Since I train with my Zane Experience clients, I get a lot of workouts with many different partners, as spring is my busiest time of the year. I shift into a three-way split routine, training back, chest, shoulders and abs on day 1; rest on day 2; work legs and abs on day 3; train arms and abs on day 4; rest on day 5; and then repeat the cycle. That length of time is perfect, allowing enough time for each part of the body to heal and grow stronger. As a result I’m stronger at each workout. My goal is not only to get stronger and grow more muscle but also to develop more muscular hardness. I’m not pushing for extreme definition’which comes later in the year’just good solid gains.
Intensity. As the summer sun heats up the day, my body feels warmer and stronger. Wearing less clothing also makes me more aware of how I look, so I’m more focused on what I need to do in my training. I compress my workouts into training three days in a row and resting the fourth day, using the same three-way split routine. I need lots of rest with that kind of training, so I take an hourlong nap in the afternoon and start getting a little sun. I limit my exposure to the sun to one hour three days a week on average.
My workout goal is increased intensity, which means doing more work in less time. So instead of pushing for heavier weights in my exercises, I concentrate on doing more sets in less time without sacrificing the amount of weight I use. I rest just long enough between sets to be able to go heavier on the next set. That’s usually not more than two minutes. Typically I do three sets of every exercise, 12 reps on the first set, 10 on the second and eight on the third. I stretch for 15 seconds between sets, and I begin tensing the muscles more right after I stretch to increase definition. I superset a lot during the summer training seasons, as it gives me a great pump and lets me do more work in less time. By the end of the summer, I’m getting closer to what I want to look like for the year.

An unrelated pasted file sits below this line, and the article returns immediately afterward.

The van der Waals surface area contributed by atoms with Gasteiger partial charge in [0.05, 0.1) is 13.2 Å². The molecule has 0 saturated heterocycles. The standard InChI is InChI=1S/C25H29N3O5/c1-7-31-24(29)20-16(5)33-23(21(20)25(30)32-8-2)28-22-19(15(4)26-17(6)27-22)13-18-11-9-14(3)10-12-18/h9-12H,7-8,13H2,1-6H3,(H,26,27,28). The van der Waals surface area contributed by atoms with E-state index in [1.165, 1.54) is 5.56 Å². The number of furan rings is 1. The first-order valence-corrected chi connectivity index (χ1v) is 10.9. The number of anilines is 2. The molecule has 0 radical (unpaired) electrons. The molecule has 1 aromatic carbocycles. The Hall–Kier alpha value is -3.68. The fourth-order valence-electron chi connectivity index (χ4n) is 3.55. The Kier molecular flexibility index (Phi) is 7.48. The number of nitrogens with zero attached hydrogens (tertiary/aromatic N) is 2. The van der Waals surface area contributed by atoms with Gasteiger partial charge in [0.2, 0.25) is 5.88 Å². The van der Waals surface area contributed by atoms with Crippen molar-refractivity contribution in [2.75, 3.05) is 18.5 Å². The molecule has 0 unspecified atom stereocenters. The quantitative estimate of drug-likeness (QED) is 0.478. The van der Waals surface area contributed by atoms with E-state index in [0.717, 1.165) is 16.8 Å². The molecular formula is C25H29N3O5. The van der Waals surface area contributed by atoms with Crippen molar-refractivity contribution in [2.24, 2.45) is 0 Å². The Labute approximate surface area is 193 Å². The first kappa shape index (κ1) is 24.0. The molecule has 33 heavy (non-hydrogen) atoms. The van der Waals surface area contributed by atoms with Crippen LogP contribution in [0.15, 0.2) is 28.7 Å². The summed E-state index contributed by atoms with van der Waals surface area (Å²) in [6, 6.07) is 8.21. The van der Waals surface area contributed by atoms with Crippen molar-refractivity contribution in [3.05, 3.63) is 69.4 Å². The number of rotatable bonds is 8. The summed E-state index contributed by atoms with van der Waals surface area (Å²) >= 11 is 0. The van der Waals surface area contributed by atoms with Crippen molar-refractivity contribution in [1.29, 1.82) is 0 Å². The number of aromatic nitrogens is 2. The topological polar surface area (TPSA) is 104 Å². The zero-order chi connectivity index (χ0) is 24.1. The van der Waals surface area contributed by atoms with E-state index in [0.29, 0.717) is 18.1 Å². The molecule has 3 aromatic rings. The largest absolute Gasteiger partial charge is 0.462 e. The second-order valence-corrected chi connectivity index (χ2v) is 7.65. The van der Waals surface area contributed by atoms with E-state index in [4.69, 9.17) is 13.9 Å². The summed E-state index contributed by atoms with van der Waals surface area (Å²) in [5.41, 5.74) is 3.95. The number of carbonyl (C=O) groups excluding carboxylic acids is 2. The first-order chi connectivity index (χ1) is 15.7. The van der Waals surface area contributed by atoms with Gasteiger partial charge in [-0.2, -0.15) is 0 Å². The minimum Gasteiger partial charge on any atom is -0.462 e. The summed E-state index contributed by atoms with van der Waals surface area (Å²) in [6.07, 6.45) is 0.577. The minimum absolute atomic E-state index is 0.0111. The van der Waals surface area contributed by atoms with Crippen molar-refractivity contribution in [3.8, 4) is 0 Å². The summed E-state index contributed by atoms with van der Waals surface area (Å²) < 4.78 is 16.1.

Maturity. I reach my physical peak during the month of October. The intensity of summer training keeps progressing, and I start adding posing at the end of my training program. I may visit the gym twice on some days, usually to work abs and aerobics for 40 minutes in the late afternoon or evening. My diet becomes very strict, and I have more photos taken to be sure of exactly what I look like from all angles. Then, based on what I see in the photos, I adjust my workouts accordingly. If my lower outer pecs aren’t shaping up, I’ll add machine dips supersetted with decline dumbbell flyes. If my biceps aren’t peaking the way they should, I’ll do drop sets on dumbbell curls. The body matures and peaks, and then the day of reckoning arrives (these days it’s photo sessions, not contests). And then I begin to cut back on my training and dieting and ease into maintenance. That’s nowhere better described than on page 221 of my Personal Training Diaries: ‘Now my training trend has come to completion. I’ve peaked by going through all seasons: winter maintenance, growth of spring, intensity of summer, the colors of autumn leaves are brightest just before they fall’can’t help thinking all’s well and done. Time to fall is time to float, for a lotus blossom.’
Editor’s note: Frank Zane’s detailed Personal Training Diaries are available personally autographed. See the ad in this issue or visit www.frankzane.com to order and check out his other products and services. IM